If you have more than one filter in the layer, that also adds another dimension to the layer. So, we can say that a 2D convolutional layer is in general 3 dimensional, where 3rd dimension is the number of filters: (k,k,F). For the special case of a single filter, F=1 and we can treat it as 2 dimensional.

• @hanugm Yes, that is the case in the first layer for a color image, a separate kernel used for each color. Still, each kernel is 2 dimensional. And if we have an additional convolutional layer with 16 filter, we still have 2 dimensional kernels, but now 16 of them. Oct 1 '21 at 11:58
• Worth noting that for efficiency purposes a Conv2D layer is very likely running a 3D convolution operation when feeding forward. This is used to sum over the input channels. However, it is still useful to think of this as conceptually a sum of 2D convolutions when looking from the perspective of signal processing from the input. Oct 8 '21 at 13:40

The dimensionality used to discuss convolutional layers in CNNs is based on the dimensionality of the input without considering channels.

• 1D CNNs might process raw audio sources (mono or stereo), text sequences, IR spectrometry from a single sample point
• 2D CNNs can process photographic images (regardless of colour/depth etc information), audio spectrograms, grid-based board games
• 3D CNNs can process voxels from Minecraft, image sequences from videos etc

It is often possible to perform signal processing that changes dimensions of signal sources. Whether that adds "channels" or adds a dimension can be a matter of convenience to fit a particular approach. In terms of defining a n-dimensional array, then the addition of channels is just another dimension. In terms of considering signal processing performed in CNNs, we care about the distinction between channels and the rest of the space that the signal exists in.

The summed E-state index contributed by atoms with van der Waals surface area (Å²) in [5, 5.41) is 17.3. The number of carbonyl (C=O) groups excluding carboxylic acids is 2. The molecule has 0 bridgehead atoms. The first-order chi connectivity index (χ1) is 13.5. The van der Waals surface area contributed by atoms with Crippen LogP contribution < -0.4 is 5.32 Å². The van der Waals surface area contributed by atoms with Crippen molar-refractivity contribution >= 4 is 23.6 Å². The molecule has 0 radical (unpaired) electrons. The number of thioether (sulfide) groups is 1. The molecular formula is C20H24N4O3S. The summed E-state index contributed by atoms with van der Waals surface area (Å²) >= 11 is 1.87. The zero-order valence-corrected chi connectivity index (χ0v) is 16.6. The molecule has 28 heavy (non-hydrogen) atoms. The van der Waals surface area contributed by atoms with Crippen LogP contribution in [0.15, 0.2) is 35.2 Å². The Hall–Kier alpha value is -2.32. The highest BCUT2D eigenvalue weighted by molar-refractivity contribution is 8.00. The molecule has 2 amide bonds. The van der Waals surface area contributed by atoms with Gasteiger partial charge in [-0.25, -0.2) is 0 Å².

One way to decide whether something is considered a channel or a CNN layer dimension is whether there is an ordering or metric that consistently separates measurements over that dimension. If a metric such as space, time or frequency applies, then that dimension can be considered part of the "core" dimensionality that defines the problem, whilst a more arbitrary set of features (e.g. each entry in the vector embedding of a word) is more channel-like.

As standard CNN design involves summing over all input channels to create each output feature/channel, which is mathematically the same as increasing the convolution dimension (when the kernel size in that dimension matches to the number of channels), then in practice the convolution operation implemented in a CNN layer of a particular dimensionality can be one dimension size higher. E.g. a layer class labelled "Conv1D" will perform a 2D convolution operation, with the added dimension size matching exactly to the number of input channels. However, conceptually it makes sense to view this as a sum of lower-dimension convolutions, because of the need to exactly match the dimension size. This extra dimension is seen as a convenience for calculation, and not part of the definition.